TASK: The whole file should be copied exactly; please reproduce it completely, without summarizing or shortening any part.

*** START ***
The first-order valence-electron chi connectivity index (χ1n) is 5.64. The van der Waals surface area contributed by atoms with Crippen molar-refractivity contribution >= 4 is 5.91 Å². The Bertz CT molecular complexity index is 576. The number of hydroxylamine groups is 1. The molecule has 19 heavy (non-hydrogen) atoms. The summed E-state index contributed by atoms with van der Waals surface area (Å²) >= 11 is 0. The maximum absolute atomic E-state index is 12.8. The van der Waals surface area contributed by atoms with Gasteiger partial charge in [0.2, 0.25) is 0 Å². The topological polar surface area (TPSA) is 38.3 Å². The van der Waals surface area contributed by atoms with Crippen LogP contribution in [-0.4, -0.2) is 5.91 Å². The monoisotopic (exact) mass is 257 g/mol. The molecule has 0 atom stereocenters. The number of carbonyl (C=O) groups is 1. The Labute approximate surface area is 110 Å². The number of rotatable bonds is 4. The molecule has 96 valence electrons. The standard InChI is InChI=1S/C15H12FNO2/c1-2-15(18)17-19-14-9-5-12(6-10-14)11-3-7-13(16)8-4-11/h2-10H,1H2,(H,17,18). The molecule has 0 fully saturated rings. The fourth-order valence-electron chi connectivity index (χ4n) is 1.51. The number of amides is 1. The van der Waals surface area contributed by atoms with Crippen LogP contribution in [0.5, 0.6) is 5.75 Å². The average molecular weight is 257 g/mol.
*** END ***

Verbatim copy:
The first-order valence-electron chi connectivity index (χ1n) is 5.64. The van der Waals surface area contributed by atoms with Crippen molar-refractivity contribution >= 4 is 5.91 Å². The Bertz CT molecular complexity index is 576. The number of hydroxylamine groups is 1. The molecule has 19 heavy (non-hydrogen) atoms. The summed E-state index contributed by atoms with van der Waals surface area (Å²) >= 11 is 0. The maximum absolute atomic E-state index is 12.8. The van der Waals surface area contributed by atoms with Gasteiger partial charge in [0.2, 0.25) is 0 Å². The topological polar surface area (TPSA) is 38.3 Å². The van der Waals surface area contributed by atoms with Crippen LogP contribution in [-0.4, -0.2) is 5.91 Å². The monoisotopic (exact) mass is 257 g/mol. The molecule has 0 atom stereocenters. The number of carbonyl (C=O) groups is 1. The Labute approximate surface area is 110 Å². The number of rotatable bonds is 4. The molecule has 96 valence electrons. The standard InChI is InChI=1S/C15H12FNO2/c1-2-15(18)17-19-14-9-5-12(6-10-14)11-3-7-13(16)8-4-11/h2-10H,1H2,(H,17,18). The molecule has 0 fully saturated rings. The fourth-order valence-electron chi connectivity index (χ4n) is 1.51. The number of amides is 1. The van der Waals surface area contributed by atoms with Crippen LogP contribution in [0.5, 0.6) is 5.75 Å². The average molecular weight is 257 g/mol.